Rich but inevitable. When the chamber in which those same MPs sit approved the 2005 Gambling Act removing virtually all restrictions on the promotion of lawful gambling in the UK, it was clear adland was about to be thrown a hospital pass.
The industry was caught between a rock and a hard place. On one hand, it was allowed access to millions of pounds worth of potential extra revenue. On the other, it was being expected to promote a business whose expansion provoked not only controversy among the public but even within the government that swept away many of the controls on it.
Small wonder that the ad industry, already in the dock over its alleged role in fuelling obesity and binge-drinking, was nervous about having an extra charge of spreading social misery levelled against it. So much so that Baroness Peta Buscombe, the Advertising Association's outgoing chief executive, indicated she would like gambling ads to carry "health warnings". Buscombe clearly saw what would happen once the industry was put in such an invidious position. And recent events have proved her right.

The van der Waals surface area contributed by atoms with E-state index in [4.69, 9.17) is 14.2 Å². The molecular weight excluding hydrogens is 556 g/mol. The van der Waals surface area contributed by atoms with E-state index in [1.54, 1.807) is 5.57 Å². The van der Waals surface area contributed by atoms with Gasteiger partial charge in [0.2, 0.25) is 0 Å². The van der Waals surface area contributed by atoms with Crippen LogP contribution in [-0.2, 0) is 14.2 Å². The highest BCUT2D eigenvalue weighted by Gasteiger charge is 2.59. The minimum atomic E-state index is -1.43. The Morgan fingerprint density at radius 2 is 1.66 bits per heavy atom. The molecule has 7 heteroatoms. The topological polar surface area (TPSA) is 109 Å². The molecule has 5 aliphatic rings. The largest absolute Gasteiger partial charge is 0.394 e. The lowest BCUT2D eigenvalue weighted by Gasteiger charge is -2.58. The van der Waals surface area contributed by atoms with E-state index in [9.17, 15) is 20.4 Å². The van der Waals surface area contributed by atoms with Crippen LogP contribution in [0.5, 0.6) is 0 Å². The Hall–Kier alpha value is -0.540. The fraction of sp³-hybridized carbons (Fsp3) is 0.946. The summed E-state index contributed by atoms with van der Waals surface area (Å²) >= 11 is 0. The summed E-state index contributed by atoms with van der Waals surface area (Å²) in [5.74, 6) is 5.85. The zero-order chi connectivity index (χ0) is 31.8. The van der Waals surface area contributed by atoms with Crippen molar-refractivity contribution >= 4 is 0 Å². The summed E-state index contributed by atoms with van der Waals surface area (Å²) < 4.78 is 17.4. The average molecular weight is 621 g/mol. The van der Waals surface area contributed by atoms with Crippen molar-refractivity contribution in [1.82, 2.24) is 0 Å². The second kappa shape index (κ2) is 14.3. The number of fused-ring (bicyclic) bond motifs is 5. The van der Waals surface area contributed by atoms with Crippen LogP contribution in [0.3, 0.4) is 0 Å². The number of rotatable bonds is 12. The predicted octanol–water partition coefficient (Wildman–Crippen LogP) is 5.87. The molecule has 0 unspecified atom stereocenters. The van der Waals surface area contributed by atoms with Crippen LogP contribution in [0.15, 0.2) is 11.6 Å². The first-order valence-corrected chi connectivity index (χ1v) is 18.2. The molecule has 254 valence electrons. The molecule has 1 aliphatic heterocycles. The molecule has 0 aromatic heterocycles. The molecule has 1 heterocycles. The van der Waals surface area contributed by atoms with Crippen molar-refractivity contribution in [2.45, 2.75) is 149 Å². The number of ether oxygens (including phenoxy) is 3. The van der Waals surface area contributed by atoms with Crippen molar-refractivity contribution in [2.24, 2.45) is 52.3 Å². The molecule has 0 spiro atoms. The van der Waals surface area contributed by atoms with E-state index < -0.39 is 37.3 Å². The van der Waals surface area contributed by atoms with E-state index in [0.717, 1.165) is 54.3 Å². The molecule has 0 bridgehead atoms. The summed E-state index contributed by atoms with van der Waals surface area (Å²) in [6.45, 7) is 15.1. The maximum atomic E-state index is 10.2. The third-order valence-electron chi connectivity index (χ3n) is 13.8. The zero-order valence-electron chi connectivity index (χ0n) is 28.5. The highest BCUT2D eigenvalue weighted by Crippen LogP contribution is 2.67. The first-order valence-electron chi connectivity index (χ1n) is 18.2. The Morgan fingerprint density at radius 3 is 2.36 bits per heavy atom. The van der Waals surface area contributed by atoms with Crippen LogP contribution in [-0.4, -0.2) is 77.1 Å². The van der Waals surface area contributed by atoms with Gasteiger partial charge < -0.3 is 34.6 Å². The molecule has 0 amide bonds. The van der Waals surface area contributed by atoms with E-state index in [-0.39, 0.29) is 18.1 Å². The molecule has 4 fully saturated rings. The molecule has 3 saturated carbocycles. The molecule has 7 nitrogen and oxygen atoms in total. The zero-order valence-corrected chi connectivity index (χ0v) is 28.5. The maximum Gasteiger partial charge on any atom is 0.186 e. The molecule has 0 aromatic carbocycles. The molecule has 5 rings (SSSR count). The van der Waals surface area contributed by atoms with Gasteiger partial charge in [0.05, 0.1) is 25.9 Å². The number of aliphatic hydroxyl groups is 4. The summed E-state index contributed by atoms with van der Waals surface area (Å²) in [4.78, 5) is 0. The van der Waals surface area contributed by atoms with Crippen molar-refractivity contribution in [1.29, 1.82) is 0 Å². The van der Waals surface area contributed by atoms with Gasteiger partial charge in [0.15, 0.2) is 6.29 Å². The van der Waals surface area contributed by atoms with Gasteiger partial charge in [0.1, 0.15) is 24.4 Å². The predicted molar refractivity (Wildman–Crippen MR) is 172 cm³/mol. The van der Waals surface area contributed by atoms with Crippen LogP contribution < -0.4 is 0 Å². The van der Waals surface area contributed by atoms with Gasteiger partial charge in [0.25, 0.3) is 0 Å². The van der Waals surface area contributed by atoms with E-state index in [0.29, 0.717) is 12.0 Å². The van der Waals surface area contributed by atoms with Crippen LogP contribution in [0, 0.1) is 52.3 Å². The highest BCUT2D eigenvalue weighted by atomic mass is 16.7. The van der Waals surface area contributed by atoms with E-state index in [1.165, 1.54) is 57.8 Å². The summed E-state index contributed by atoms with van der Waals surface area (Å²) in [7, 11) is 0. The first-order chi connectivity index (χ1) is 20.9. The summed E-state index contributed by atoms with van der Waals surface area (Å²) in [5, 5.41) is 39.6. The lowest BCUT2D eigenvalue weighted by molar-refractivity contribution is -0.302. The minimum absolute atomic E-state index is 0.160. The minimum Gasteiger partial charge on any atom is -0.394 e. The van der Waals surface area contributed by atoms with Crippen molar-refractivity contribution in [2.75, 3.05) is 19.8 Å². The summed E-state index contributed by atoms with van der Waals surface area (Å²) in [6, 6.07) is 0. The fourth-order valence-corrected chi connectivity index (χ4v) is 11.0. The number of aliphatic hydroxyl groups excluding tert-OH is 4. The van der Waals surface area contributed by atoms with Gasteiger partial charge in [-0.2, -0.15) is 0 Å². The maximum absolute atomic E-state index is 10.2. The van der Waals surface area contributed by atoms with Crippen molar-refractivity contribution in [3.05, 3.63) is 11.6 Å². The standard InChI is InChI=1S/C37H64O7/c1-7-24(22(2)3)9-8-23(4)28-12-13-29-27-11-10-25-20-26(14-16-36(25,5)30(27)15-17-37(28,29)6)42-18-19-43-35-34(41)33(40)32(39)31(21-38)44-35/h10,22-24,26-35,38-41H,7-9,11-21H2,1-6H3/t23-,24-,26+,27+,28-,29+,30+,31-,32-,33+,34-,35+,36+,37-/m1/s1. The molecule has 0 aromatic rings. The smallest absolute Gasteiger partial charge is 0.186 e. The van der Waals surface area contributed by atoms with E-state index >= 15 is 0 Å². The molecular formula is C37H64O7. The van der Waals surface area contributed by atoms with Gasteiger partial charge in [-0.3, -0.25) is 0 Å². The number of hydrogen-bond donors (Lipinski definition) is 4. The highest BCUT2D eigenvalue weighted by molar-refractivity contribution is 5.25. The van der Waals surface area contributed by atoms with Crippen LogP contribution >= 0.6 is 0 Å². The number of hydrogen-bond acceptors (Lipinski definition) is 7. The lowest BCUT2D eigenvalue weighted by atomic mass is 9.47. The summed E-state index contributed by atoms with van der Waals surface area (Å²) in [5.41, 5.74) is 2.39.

The MPs contend that it's the wrong time to be running gambling ads when there's a recession. So when is the right time? Just as there will always be alcoholics, so there will always be gambling addicts. This seemed not to bother the Government unduly as it looked beyond the wrangles the legislation was bound to create to the extra tax revenue it would provide.
And, just to add to the hypocrisy of it all, the MPs say they back the view that Google's actions "risk normalising gambling in society". Wasn't that what the relaxation of the regulations was supposed to do?
As politicians line up to shoot the messengers, they might bear in mind that it was they who put them in the firing line.